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Iran Feature: So Who Were the "Students" in the Embassy Attack?

Many reports have used the term "students" to describe those who demonstrated and occupied the British Embassy in Tehran on Tuesday. However, if you take a closer look at what the Iranian media and the "students" themselves are saying, you will get a much better idea of who is responsible. 

Throughout the attack, major State-run news organizations like Iranian Students News Agency and Islamic Republic News Agency were running updates of how "students" had broken into the Embassy. Fair enough ---  you would not expect these outlets to give away the identities of the attackers; there is a concept called plausible deniability, and the Iranian regime is fully aware of it. So to understand what was occurring, one has to look for the proverbial stupid friend.

Even in a tightly-controlled media environment like Iran, some news sources get a bit overzealous. And some of them just could not keep it to themselves. 

A news website closely aligned with President Ahmadinejad, calling the incident, "The Conquering of the UK Embassy".  At this point  Mehr News, another state-run service, joined the party and gave away a bit of useful information. While 200 of "students" were holed up inside the embassy, those outside were loudly calling for the police to allow them to leave after breaking windows, burning a car, and looting the command. Among the chants, Mehr reported, was "Basiji Brothers Must be Freed!".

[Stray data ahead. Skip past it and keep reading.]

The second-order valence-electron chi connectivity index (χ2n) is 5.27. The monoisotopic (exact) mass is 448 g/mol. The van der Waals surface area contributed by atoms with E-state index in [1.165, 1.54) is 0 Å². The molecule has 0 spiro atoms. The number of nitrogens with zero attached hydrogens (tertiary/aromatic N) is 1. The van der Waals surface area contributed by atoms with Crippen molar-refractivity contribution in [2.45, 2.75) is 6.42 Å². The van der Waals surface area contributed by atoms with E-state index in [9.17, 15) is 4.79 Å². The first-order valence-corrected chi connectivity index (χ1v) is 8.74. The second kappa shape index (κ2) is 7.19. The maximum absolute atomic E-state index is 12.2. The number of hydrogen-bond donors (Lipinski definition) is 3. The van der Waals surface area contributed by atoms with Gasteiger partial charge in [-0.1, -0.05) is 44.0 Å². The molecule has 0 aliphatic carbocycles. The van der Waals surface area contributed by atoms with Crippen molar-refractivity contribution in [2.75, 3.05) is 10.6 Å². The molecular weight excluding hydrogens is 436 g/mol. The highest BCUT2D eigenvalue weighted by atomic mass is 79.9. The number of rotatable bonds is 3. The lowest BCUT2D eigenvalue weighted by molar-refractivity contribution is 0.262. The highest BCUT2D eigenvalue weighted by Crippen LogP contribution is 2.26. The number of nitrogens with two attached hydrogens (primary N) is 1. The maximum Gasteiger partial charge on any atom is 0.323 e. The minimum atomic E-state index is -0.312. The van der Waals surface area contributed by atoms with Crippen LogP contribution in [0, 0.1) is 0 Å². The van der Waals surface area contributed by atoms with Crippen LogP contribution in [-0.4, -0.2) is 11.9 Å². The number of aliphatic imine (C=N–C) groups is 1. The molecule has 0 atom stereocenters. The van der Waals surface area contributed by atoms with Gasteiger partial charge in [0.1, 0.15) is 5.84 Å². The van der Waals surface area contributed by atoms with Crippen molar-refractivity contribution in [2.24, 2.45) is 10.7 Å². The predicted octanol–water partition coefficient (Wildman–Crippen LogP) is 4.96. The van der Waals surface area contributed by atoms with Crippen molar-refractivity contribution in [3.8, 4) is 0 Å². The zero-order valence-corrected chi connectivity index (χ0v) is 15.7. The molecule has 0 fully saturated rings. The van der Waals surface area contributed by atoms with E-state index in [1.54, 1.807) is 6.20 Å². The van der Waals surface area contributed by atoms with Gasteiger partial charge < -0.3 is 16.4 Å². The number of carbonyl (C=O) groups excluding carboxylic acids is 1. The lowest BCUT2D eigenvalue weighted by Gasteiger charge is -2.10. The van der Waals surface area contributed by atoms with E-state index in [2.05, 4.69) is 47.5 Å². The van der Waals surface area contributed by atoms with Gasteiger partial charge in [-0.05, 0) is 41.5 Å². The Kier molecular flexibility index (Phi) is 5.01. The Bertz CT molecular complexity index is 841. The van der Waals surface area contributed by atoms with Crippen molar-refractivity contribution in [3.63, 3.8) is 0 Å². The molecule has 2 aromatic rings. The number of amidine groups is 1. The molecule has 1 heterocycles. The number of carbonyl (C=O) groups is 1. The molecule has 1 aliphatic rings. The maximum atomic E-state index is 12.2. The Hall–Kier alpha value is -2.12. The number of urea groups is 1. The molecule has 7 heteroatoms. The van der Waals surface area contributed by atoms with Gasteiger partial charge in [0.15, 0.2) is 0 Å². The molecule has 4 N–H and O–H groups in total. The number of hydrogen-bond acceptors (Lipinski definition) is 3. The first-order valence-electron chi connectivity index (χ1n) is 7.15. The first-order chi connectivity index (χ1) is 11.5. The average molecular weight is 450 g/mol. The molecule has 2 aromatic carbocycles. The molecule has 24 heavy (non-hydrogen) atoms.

Basiji are not students. They are a paramilitary organisation, operating under the direct command of the Islamic Revolutionary Guards Corps, which is the force sustaining the regime in Iran. Basij were used to crush protests in Tehran and across Iran in 2009. Several times, the militia has entered Tehran University's many campuses, arresting and even killing students who were asking the regime to release protesters. So the conundrum for most of the reports yesterday: How is it possible that university students in Tehran who were brutalised by the Basij be demanding the safe release of those same Basiji? 

The answer is that many of the 200 people who made it into the embassy were Basij and the people outside knew this. These were not "students". They were members of an organised government security force, on this occasion causing a bit of insecurity for the British.

A few pictures of the "students"

1. Hossein Ghadyani, the head of the Basij Students Organisation:

2. A protester claimed by some sources to be Karim Jalali, a member of the Quds Force of the Revolutionary Guards:

3. A "student" who appers to be in his 50s, behind the sign about the BBC --- and there is a cleric in his robes:

4. A "student" wielding a baton:

The closer you look, the more it appers that the attackers were anything but ordinary students. Even if some were enrolled at a university, they were members of a force that the government use to suppress dissent and carry out attacks.

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